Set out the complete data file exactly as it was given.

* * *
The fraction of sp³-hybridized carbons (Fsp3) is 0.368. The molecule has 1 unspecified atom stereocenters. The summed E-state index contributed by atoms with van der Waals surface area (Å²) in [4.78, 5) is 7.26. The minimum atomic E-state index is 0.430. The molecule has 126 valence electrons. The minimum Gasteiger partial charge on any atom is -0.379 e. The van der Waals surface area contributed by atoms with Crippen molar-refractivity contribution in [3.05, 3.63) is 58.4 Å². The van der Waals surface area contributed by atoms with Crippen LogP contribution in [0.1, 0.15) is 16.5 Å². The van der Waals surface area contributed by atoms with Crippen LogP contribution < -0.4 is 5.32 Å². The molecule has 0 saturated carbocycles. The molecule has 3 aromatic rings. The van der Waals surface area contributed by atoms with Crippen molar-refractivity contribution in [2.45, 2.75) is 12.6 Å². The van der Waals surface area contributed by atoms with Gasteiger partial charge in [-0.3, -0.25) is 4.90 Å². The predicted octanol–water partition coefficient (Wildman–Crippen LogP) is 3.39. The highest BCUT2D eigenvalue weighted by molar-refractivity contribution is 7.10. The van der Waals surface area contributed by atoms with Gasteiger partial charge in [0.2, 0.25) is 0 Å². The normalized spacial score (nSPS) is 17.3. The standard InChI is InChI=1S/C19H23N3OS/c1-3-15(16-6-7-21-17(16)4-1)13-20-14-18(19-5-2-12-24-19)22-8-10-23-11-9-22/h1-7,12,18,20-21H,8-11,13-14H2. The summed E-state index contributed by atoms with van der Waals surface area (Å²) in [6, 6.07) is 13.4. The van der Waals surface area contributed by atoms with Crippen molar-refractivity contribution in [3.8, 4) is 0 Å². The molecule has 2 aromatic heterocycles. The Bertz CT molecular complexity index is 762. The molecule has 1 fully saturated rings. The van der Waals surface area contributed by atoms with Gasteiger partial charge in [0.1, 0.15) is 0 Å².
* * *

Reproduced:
The fraction of sp³-hybridized carbons (Fsp3) is 0.368. The molecule has 1 unspecified atom stereocenters. The summed E-state index contributed by atoms with van der Waals surface area (Å²) in [4.78, 5) is 7.26. The minimum atomic E-state index is 0.430. The molecule has 126 valence electrons. The minimum Gasteiger partial charge on any atom is -0.379 e. The van der Waals surface area contributed by atoms with Crippen molar-refractivity contribution in [3.05, 3.63) is 58.4 Å². The van der Waals surface area contributed by atoms with Crippen LogP contribution in [0.1, 0.15) is 16.5 Å². The van der Waals surface area contributed by atoms with Crippen LogP contribution < -0.4 is 5.32 Å². The molecule has 0 saturated carbocycles. The molecule has 3 aromatic rings. The van der Waals surface area contributed by atoms with Crippen molar-refractivity contribution in [2.45, 2.75) is 12.6 Å². The van der Waals surface area contributed by atoms with Gasteiger partial charge in [-0.3, -0.25) is 4.90 Å². The predicted octanol–water partition coefficient (Wildman–Crippen LogP) is 3.39. The highest BCUT2D eigenvalue weighted by molar-refractivity contribution is 7.10. The van der Waals surface area contributed by atoms with Gasteiger partial charge in [0.2, 0.25) is 0 Å². The normalized spacial score (nSPS) is 17.3. The standard InChI is InChI=1S/C19H23N3OS/c1-3-15(16-6-7-21-17(16)4-1)13-20-14-18(19-5-2-12-24-19)22-8-10-23-11-9-22/h1-7,12,18,20-21H,8-11,13-14H2. The summed E-state index contributed by atoms with van der Waals surface area (Å²) in [6, 6.07) is 13.4. The van der Waals surface area contributed by atoms with Crippen molar-refractivity contribution in [3.8, 4) is 0 Å². The molecule has 2 aromatic heterocycles. The Bertz CT molecular complexity index is 762. The molecule has 1 fully saturated rings. The van der Waals surface area contributed by atoms with Gasteiger partial charge in [0.1, 0.15) is 0 Å².